indian cinema heritage foundation

Usha Kiron

Artists
  • Died: 9 March 2000
  • Primary Cinema: Hindi
  • Spouse: Dr. Manohar Kher
  • Children: Tanvi Azmi , Adwait Kher
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Usha Kiron was born on 22 April 1929 to a Maharashtrian Brahmin family. She was the second of five siblings. She was trained in Kathak as a child and was encouraged to participate in theatre productions by her father. While performing in M.G. Rangnekar’s Marathi play “Aashirwad”, the talented youngster was spotted by Uday Shankar. Uday Shankar was looking for new talents to feature in his next project, and he immediately cast her in his film Kalpana (1948).

 

While Usha gained limited recognition for Kalpana, she continued to appear in small roles for a while. According to one of her interviews, she ran into trouble with Uday Shankar on the sets of the film when she refused to obey his instructions regarding her costume for a particular sequence. Young and sulky, she was rebuked by him for hanging around the sets with a perpetually mournul expression. When he asked her if she did not know how to smile, she retorted, "No, you teach me how to smile!". This proved to be the last straw, and the reputed dancer-director removed her from the sets.

Though Usha Kiron's father held ambitions that she would become a successful film actor, she was held back by her family’s financial dependence on her. She appeared in the Marathi film Seeta Swayamvar (1948), credited as Usha Marathe. She continued to do some small roles in Hindi, Marathi and Gujarati films, but her breakout role came a few years later, with Amiya Chakraborty’s Gauna (1950), in which she played the lead. Despite the film’s failure, her talent shone through.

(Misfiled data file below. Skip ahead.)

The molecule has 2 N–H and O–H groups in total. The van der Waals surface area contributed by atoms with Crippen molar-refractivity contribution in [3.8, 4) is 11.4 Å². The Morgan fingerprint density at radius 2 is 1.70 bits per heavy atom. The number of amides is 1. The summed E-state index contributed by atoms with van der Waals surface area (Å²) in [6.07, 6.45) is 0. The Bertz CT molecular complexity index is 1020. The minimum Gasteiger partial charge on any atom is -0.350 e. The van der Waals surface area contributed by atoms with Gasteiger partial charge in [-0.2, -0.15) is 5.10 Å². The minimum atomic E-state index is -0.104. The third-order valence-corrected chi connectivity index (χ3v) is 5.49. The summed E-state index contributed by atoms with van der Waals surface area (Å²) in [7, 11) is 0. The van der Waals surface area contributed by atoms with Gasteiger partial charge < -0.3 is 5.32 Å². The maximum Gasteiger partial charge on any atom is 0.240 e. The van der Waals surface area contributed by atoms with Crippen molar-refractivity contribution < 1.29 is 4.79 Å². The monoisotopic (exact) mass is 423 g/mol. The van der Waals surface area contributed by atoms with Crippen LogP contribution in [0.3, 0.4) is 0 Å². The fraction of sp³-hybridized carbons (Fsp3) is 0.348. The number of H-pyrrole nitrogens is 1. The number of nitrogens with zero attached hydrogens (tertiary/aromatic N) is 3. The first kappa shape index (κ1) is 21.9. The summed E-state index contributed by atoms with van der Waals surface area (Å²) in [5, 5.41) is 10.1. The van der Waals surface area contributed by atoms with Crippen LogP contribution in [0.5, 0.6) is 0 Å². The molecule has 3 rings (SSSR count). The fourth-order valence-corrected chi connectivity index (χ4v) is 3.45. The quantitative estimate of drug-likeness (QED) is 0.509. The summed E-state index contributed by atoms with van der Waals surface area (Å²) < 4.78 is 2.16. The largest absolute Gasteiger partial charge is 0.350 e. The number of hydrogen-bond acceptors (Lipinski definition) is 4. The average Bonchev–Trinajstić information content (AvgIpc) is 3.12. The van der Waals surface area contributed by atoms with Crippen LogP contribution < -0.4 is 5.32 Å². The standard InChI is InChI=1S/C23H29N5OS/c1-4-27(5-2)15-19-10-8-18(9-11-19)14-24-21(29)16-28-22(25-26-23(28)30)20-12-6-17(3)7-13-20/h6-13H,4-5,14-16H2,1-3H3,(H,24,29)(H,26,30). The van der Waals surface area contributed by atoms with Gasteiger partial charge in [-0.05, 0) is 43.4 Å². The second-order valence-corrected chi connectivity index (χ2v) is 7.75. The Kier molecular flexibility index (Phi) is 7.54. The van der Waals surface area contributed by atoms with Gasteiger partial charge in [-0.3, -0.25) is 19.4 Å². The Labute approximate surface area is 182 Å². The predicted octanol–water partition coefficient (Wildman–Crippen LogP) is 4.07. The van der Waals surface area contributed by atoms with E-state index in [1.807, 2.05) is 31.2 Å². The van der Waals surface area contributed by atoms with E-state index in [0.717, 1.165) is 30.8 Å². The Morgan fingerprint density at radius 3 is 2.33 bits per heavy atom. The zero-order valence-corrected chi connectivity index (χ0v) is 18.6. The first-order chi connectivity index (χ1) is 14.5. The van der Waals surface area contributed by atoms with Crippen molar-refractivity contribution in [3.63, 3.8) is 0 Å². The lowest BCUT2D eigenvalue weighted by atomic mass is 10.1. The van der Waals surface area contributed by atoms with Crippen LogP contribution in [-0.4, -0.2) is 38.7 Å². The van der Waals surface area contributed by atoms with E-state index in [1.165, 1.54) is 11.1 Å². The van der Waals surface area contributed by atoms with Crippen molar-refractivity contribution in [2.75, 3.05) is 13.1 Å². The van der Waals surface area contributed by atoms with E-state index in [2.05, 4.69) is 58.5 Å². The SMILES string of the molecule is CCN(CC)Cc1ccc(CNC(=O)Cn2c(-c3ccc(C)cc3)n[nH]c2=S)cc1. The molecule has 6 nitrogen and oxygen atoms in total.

Significantly, Usha Kiron attributes her success to her initial failures. It is these failed films that led her to the lead roles in Gujarati and Marathi cinema while receiving offers for some Hindi films as well. Eventually, she was in such high demand that she was working double shifts, uncommon for actresses at the time.

 

Her performance in Amiya Chakraborty's Patita (1953) was both critically acclaimed and the first commercial success of her career. She continued to appear onscreen in well-received films like Baadbaan (1954), Dhobi Doctor (1954), Aulad (1954), Daag (1952), Nazrana (1961), Musafir (1957), Bawarchi (1972) and Chupke Chupke (1975). For her performance in Baadbaan, Usha Kiron won her first Filmfare Award for Best Actress in a Supporting Role in 1955.

 

Unfortunately, with Usha's success also came a great deal of emotional turmoil. She fell in love with her mentor Amiya Chakraborty, a married man. However, after a meeting with his wife, she decided to get married to her acquaintance Dr. Manohar Kher. The two were married in 1954. A supportive husband, Dr. Manohar Kher stood by her side throughout her film career. They had two children, Adwait and Tanvi. She took some time off after her daughter’s birth only to make a comeback after a few years with Hrishikesh Mukherjee’s Bawarchi. After her marriage, she made a clear distinction between her personal and professional life as focusing on her family was equally important to her.

 

Usha also had a humble personality despite her long and prominent career in films. In the early days of her career, she attended a theatre conference in Dubrovnik, Yugoslavia.  The organisers and delegates wanted to honour her with the crown of Beauty Queen, which she respectfully refused. Sadly, she believed that she didn’t deserve the title. In her illustrious career she played many strong female characters.

 

On 9 March, 2000 Usha Kiron passed away after a protracted battle with cancer in Nasik. In her long career, she acted alongside many other major Hindi film actors such as Ashok Kumar, Dev Anand, Dilip Kumar, Raj Kapoor and Dharmendra . Her immense contribution to Hindi, Marathi and Gujarati cinema will always be cherished.

References

Cineplot, "Usha Kiron-Memories", June 8, 2011, https://cineplot.com/usha-kiron-memories/ (accessed April 22, 2020)

Image Courtesy: Filmfare, November 25, 1955
Filmfare, December 20, 1957